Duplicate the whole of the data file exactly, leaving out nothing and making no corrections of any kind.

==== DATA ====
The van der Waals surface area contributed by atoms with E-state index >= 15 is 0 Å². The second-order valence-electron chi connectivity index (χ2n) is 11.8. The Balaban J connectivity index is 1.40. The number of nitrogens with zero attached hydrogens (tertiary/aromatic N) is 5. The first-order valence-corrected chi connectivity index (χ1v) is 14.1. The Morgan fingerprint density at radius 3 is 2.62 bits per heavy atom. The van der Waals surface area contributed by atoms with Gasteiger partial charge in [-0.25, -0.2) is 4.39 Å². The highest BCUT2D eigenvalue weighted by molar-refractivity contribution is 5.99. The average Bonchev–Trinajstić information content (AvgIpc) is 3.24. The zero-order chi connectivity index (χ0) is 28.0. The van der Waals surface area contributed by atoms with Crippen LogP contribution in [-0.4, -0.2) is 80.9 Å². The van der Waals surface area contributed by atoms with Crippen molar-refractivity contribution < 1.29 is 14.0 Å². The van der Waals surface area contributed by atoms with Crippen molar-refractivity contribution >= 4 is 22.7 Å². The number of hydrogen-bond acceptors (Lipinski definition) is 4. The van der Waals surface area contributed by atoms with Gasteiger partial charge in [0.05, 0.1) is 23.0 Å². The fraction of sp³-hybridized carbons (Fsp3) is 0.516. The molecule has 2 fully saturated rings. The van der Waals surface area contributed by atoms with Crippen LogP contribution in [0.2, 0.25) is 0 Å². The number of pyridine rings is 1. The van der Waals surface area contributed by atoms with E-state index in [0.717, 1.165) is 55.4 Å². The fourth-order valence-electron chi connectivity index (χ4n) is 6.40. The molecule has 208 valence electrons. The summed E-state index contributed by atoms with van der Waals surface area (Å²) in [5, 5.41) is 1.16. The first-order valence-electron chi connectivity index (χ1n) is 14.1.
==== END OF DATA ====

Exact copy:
The van der Waals surface area contributed by atoms with E-state index >= 15 is 0 Å². The second-order valence-electron chi connectivity index (χ2n) is 11.8. The Balaban J connectivity index is 1.40. The number of nitrogens with zero attached hydrogens (tertiary/aromatic N) is 5. The first-order valence-corrected chi connectivity index (χ1v) is 14.1. The Morgan fingerprint density at radius 3 is 2.62 bits per heavy atom. The van der Waals surface area contributed by atoms with Gasteiger partial charge in [-0.25, -0.2) is 4.39 Å². The highest BCUT2D eigenvalue weighted by molar-refractivity contribution is 5.99. The average Bonchev–Trinajstić information content (AvgIpc) is 3.24. The zero-order chi connectivity index (χ0) is 28.0. The van der Waals surface area contributed by atoms with Crippen LogP contribution in [-0.4, -0.2) is 80.9 Å². The van der Waals surface area contributed by atoms with Crippen molar-refractivity contribution < 1.29 is 14.0 Å². The van der Waals surface area contributed by atoms with Crippen molar-refractivity contribution >= 4 is 22.7 Å². The number of hydrogen-bond acceptors (Lipinski definition) is 4. The van der Waals surface area contributed by atoms with Gasteiger partial charge in [0.05, 0.1) is 23.0 Å². The fraction of sp³-hybridized carbons (Fsp3) is 0.516. The molecule has 2 fully saturated rings. The van der Waals surface area contributed by atoms with Crippen LogP contribution in [0.2, 0.25) is 0 Å². The number of pyridine rings is 1. The van der Waals surface area contributed by atoms with E-state index in [0.717, 1.165) is 55.4 Å². The fourth-order valence-electron chi connectivity index (χ4n) is 6.40. The molecule has 208 valence electrons. The summed E-state index contributed by atoms with van der Waals surface area (Å²) in [5, 5.41) is 1.16. The first-order valence-electron chi connectivity index (χ1n) is 14.1.